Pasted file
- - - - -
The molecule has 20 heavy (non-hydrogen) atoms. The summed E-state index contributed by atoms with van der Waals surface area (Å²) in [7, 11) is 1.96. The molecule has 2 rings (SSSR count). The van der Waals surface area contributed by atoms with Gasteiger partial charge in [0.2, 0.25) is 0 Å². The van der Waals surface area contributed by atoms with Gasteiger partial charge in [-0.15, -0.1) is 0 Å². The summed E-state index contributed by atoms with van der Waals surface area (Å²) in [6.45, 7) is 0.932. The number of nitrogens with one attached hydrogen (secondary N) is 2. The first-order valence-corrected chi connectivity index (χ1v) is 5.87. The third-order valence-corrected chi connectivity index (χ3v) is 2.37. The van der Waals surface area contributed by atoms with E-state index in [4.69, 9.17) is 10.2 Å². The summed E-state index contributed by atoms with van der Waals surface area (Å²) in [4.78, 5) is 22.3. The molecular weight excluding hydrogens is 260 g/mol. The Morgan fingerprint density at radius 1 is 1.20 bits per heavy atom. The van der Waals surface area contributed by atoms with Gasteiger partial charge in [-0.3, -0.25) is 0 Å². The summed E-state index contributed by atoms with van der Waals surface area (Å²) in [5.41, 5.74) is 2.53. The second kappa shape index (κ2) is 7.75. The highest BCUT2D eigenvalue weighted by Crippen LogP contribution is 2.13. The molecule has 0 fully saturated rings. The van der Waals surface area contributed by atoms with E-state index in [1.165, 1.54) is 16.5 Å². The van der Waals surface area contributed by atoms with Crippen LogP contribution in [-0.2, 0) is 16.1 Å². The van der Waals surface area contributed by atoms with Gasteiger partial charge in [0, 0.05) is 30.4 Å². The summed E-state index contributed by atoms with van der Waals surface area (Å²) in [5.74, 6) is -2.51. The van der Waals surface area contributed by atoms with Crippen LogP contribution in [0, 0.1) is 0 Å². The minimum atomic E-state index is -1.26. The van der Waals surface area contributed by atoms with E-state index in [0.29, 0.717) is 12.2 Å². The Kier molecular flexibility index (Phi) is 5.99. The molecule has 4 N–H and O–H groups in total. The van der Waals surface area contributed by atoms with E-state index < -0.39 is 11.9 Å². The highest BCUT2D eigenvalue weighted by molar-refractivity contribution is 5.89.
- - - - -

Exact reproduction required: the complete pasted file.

The molecule has 20 heavy (non-hydrogen) atoms. The summed E-state index contributed by atoms with van der Waals surface area (Å²) in [7, 11) is 1.96. The molecule has 2 rings (SSSR count). The van der Waals surface area contributed by atoms with Gasteiger partial charge in [0.2, 0.25) is 0 Å². The van der Waals surface area contributed by atoms with Gasteiger partial charge in [-0.15, -0.1) is 0 Å². The summed E-state index contributed by atoms with van der Waals surface area (Å²) in [6.45, 7) is 0.932. The number of nitrogens with one attached hydrogen (secondary N) is 2. The first-order valence-corrected chi connectivity index (χ1v) is 5.87. The third-order valence-corrected chi connectivity index (χ3v) is 2.37. The van der Waals surface area contributed by atoms with E-state index in [4.69, 9.17) is 10.2 Å². The summed E-state index contributed by atoms with van der Waals surface area (Å²) in [4.78, 5) is 22.3. The molecular weight excluding hydrogens is 260 g/mol. The Morgan fingerprint density at radius 1 is 1.20 bits per heavy atom. The van der Waals surface area contributed by atoms with Gasteiger partial charge in [-0.3, -0.25) is 0 Å². The summed E-state index contributed by atoms with van der Waals surface area (Å²) in [5.41, 5.74) is 2.53. The second kappa shape index (κ2) is 7.75. The highest BCUT2D eigenvalue weighted by Crippen LogP contribution is 2.13. The molecule has 0 fully saturated rings. The van der Waals surface area contributed by atoms with E-state index in [1.165, 1.54) is 16.5 Å². The van der Waals surface area contributed by atoms with Crippen LogP contribution in [-0.2, 0) is 16.1 Å². The van der Waals surface area contributed by atoms with Gasteiger partial charge in [0, 0.05) is 30.4 Å². The summed E-state index contributed by atoms with van der Waals surface area (Å²) in [5.74, 6) is -2.51. The van der Waals surface area contributed by atoms with Crippen LogP contribution in [0, 0.1) is 0 Å². The minimum atomic E-state index is -1.26. The van der Waals surface area contributed by atoms with E-state index in [0.29, 0.717) is 12.2 Å². The Kier molecular flexibility index (Phi) is 5.99. The molecule has 4 N–H and O–H groups in total. The van der Waals surface area contributed by atoms with E-state index < -0.39 is 11.9 Å². The highest BCUT2D eigenvalue weighted by molar-refractivity contribution is 5.89.